Most electronic means of communication have their uses. But it is far too easy for them to become and intrusion to, or distraction from, normal inter-personal communication.

The fragmentation and separation of society had happened for a reason. In effect, those in power need to make sure that tension and separation exists within society. By ensuring this happens, they also ensure that society or groups within society remain separated. Through being separated communication (real communication) between groups and individuals becomes diluted – thereby reducing the chance of any significant action against any policy which could destabilise society being significantly objected to.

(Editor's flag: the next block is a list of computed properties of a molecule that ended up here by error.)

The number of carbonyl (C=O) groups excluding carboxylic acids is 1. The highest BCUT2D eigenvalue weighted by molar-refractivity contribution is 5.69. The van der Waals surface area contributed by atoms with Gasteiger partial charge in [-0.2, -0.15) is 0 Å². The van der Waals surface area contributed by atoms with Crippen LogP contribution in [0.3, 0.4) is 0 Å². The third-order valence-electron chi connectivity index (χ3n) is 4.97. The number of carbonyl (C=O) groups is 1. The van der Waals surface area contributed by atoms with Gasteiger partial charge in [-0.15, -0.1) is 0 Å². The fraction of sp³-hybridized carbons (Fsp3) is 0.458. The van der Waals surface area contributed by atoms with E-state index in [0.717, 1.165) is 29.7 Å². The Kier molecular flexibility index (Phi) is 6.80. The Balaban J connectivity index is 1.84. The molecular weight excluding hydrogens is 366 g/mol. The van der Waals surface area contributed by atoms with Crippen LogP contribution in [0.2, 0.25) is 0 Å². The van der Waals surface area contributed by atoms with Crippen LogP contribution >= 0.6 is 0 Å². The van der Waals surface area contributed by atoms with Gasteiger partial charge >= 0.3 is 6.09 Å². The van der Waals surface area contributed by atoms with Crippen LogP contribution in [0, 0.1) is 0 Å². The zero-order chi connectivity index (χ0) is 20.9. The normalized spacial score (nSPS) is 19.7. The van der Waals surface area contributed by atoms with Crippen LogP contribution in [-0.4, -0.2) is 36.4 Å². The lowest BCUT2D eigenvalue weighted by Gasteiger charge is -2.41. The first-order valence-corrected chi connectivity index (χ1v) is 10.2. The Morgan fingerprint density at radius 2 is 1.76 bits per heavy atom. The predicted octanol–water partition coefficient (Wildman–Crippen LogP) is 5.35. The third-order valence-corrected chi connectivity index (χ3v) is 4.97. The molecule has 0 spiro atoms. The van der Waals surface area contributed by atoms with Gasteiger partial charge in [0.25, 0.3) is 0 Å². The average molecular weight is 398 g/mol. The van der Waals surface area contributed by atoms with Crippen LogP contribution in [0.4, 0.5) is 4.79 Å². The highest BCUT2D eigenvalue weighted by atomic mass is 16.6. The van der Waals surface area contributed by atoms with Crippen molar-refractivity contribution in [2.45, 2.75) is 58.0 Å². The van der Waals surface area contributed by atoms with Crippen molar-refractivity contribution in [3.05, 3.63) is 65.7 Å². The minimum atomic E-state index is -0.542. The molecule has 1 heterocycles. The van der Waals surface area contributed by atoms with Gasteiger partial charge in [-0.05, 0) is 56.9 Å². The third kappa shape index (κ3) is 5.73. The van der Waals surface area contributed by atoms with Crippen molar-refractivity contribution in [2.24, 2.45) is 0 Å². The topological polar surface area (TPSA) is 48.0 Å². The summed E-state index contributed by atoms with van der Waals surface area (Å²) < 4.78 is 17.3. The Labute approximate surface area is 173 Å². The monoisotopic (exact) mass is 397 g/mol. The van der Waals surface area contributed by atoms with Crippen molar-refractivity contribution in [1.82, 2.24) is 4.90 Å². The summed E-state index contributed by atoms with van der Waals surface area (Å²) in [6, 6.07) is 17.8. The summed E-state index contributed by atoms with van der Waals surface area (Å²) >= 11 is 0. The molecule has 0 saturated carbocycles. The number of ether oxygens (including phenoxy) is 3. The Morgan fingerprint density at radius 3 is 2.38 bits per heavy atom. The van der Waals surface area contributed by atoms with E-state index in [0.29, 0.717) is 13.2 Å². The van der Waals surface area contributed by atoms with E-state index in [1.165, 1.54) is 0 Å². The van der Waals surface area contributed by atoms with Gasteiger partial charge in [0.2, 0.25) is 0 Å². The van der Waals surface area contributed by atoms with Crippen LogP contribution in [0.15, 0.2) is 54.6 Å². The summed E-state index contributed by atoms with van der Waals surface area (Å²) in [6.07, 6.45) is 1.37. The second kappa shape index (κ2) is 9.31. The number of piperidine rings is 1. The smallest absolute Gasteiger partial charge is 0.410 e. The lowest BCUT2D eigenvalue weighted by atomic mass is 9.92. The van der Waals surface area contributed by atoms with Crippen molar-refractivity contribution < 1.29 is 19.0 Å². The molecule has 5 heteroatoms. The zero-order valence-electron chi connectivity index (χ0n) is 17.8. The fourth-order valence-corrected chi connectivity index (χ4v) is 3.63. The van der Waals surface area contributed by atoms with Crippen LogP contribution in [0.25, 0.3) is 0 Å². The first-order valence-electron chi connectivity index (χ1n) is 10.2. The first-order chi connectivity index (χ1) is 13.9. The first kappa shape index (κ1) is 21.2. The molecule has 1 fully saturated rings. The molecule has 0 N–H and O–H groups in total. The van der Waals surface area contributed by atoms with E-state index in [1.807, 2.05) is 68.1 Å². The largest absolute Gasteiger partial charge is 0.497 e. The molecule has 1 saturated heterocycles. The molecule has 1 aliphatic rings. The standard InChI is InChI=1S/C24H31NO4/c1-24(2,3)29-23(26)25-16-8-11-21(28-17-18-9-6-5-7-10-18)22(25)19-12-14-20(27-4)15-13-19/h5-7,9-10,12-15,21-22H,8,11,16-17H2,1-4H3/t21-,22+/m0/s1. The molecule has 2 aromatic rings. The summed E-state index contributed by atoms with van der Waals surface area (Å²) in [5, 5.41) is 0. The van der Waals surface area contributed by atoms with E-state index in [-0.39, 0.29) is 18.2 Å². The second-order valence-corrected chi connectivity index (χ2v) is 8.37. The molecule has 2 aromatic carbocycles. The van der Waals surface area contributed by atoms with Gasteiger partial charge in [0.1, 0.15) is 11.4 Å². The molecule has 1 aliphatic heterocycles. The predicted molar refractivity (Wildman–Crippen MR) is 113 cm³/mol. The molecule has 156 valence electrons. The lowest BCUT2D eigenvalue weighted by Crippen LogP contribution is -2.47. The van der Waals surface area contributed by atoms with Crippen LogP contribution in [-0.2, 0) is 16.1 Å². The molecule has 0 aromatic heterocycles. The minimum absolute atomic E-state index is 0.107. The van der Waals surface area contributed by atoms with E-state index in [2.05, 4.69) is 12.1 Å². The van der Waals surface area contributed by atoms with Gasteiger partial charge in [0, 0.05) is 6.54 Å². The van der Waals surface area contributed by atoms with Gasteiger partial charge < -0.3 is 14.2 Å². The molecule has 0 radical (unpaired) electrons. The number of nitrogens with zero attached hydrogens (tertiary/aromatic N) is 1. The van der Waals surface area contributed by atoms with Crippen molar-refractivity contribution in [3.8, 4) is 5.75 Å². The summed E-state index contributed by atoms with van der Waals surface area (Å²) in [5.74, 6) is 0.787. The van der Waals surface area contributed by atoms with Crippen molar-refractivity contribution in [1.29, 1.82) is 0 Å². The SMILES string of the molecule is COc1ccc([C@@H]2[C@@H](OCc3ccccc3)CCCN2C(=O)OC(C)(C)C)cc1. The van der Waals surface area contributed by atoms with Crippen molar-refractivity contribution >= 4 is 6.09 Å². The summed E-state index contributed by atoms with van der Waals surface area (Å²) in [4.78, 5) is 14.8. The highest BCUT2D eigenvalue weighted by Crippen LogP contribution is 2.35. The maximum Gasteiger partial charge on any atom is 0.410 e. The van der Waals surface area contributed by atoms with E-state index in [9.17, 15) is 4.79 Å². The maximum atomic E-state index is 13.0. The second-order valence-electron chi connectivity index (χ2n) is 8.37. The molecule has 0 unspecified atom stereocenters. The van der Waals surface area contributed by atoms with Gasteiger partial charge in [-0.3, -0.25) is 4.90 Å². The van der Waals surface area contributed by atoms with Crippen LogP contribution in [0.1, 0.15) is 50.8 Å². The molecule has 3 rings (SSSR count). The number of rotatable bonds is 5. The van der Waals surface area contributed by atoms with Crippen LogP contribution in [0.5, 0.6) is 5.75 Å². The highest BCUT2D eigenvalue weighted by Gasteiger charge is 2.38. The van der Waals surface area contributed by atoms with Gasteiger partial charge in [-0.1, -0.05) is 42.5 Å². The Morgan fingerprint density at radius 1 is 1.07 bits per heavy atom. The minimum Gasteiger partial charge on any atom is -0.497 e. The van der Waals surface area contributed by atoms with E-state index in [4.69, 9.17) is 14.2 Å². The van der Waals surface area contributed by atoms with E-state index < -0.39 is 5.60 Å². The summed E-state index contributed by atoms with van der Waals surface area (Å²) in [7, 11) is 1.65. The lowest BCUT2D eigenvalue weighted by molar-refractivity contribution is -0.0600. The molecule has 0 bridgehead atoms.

You may think that with the internet becoming a major source of information for many people, and the government introducing e-petitions and similar initiatives that it would be very easy to object to anything the society may object to.

However, if you take a close look at the government backed schemes you may notice some very strict terms and conditions under which any submissions to the government are considered. The reality is that these schemes are nothing but attempts to make people think they have a voice in their society – nothing more – an illusion.

The internet can be a useful resource of information, provided the information you are looking for is not too radical or too threatening to those in power. In some cases, those in power advocate the use of the internet to communicate with government departments. You may think that is perfectly reasonable in the modern age.